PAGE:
Our Collaborative Doctoral Awards allow you to contribute to the development of a research project that has already been outlined by a team of established researchers within our consortium and partner organisations.
Each CDA includes provision for specific skills training to support the research to be undertaken, and also for employability enhancement opportunities within and beyond academia. Your research proposal should explain the direction you propose to take the project, the expertise you bring to the project, and the particular career development opportunities you are most interested in capitalising upon.
Outlines of each of the CDA projects can be found below.
Applications for entry in September 2022 have now closed.
Professor Vike Martina Plock, University of Exter, firstname.lastname@example.org
Professor Simon Potter, University of Bristol, email@example.com
Robert Seatter, BBC, firstname.lastname@example.org
Using an extensive amount of previously unexamined archival holdings in the BBC Written Archives Centre, the British Library’s Radio Broadcast Recording Collection and the BBC’s Monitoring Archive, the CDA will investigate how BBC German-language programmes were used to project positive images of Britain in post-war Germany. When the war in Europe ended in 1945, the BBC German Service already had a dedicated following among listeners who had turned to the British broadcaster for accurate information about current events that had been deliberately distorted by Nazi media outlets. As new political alliances were forged on the European continent and Britain entered a period of imperial decline, the BBC became an important instrument through which the country wielded soft power abroad. Examining surviving recordings, programme scripts, staff files, newspaper articles, governmental directives and other historical documents, the CDA will be the first study to analyse how the BBC’s German-language programmes presented democratic Britain as a role model for designing a new, non-militaristic German nation in the post-war period. Britain’s recent exit from the European Union and the country’s efforts to re-position itself in a rapidly changing global economy make this research extremely timely. Commencing in the year of the BBC’s centenary, the CDA will allow the doctoral researcher to develop specialist knowledge relevant for academics, heritage institutions, policy makers and the general public.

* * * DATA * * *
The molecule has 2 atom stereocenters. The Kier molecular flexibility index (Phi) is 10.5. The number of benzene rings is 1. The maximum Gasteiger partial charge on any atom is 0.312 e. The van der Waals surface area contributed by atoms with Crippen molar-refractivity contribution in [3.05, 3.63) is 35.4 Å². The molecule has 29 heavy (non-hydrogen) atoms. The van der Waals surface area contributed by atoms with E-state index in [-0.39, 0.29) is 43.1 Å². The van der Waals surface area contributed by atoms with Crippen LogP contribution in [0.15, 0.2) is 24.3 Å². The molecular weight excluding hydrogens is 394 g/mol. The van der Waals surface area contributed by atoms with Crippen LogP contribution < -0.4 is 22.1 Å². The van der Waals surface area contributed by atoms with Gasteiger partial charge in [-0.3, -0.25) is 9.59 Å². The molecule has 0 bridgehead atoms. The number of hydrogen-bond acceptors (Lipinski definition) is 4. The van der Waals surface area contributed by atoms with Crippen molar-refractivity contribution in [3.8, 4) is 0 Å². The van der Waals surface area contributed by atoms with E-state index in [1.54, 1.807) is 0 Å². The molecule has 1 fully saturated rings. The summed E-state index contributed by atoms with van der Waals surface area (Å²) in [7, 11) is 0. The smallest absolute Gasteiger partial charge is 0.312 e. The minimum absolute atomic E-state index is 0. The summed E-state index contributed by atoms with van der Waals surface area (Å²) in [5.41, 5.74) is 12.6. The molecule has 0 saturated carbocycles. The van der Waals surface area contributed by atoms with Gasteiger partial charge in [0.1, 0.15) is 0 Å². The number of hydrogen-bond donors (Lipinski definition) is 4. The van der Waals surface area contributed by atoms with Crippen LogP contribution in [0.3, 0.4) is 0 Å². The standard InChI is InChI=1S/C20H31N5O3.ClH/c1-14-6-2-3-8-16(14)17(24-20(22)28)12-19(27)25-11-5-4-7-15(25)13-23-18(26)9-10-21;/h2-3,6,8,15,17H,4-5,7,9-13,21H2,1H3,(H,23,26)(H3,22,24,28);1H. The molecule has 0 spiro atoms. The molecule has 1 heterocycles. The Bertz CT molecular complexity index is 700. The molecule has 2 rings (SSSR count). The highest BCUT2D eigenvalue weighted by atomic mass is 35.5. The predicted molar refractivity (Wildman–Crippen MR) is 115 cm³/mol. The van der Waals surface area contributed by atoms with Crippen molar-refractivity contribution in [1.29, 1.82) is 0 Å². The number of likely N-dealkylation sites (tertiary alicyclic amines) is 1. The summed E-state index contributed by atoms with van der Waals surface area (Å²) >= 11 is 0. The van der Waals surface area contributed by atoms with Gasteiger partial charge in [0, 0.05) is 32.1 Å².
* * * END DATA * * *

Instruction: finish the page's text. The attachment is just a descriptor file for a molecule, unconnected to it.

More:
Research Questions and Methods: